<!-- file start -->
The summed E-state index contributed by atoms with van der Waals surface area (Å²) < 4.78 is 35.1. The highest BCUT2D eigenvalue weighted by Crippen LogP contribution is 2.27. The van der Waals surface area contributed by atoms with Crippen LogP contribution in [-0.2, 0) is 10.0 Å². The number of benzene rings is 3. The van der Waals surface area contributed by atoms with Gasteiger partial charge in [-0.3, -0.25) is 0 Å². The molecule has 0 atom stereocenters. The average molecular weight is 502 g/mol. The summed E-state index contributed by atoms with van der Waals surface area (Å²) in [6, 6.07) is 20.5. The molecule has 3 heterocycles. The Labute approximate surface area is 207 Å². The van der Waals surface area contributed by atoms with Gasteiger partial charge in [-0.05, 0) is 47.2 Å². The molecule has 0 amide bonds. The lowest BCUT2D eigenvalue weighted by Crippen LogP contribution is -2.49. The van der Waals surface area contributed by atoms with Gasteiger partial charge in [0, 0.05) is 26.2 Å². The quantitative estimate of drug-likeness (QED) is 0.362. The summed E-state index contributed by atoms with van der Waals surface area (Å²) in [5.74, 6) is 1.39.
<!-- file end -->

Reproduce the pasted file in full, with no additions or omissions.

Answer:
The summed E-state index contributed by atoms with van der Waals surface area (Å²) < 4.78 is 35.1. The highest BCUT2D eigenvalue weighted by Crippen LogP contribution is 2.27. The van der Waals surface area contributed by atoms with Crippen LogP contribution in [-0.2, 0) is 10.0 Å². The number of benzene rings is 3. The van der Waals surface area contributed by atoms with Gasteiger partial charge in [-0.3, -0.25) is 0 Å². The molecule has 0 atom stereocenters. The average molecular weight is 502 g/mol. The summed E-state index contributed by atoms with van der Waals surface area (Å²) in [6, 6.07) is 20.5. The molecule has 3 heterocycles. The Labute approximate surface area is 207 Å². The van der Waals surface area contributed by atoms with Gasteiger partial charge in [-0.05, 0) is 47.2 Å². The molecule has 0 amide bonds. The lowest BCUT2D eigenvalue weighted by Crippen LogP contribution is -2.49. The van der Waals surface area contributed by atoms with Gasteiger partial charge in [0, 0.05) is 26.2 Å². The quantitative estimate of drug-likeness (QED) is 0.362. The summed E-state index contributed by atoms with van der Waals surface area (Å²) in [5.74, 6) is 1.39.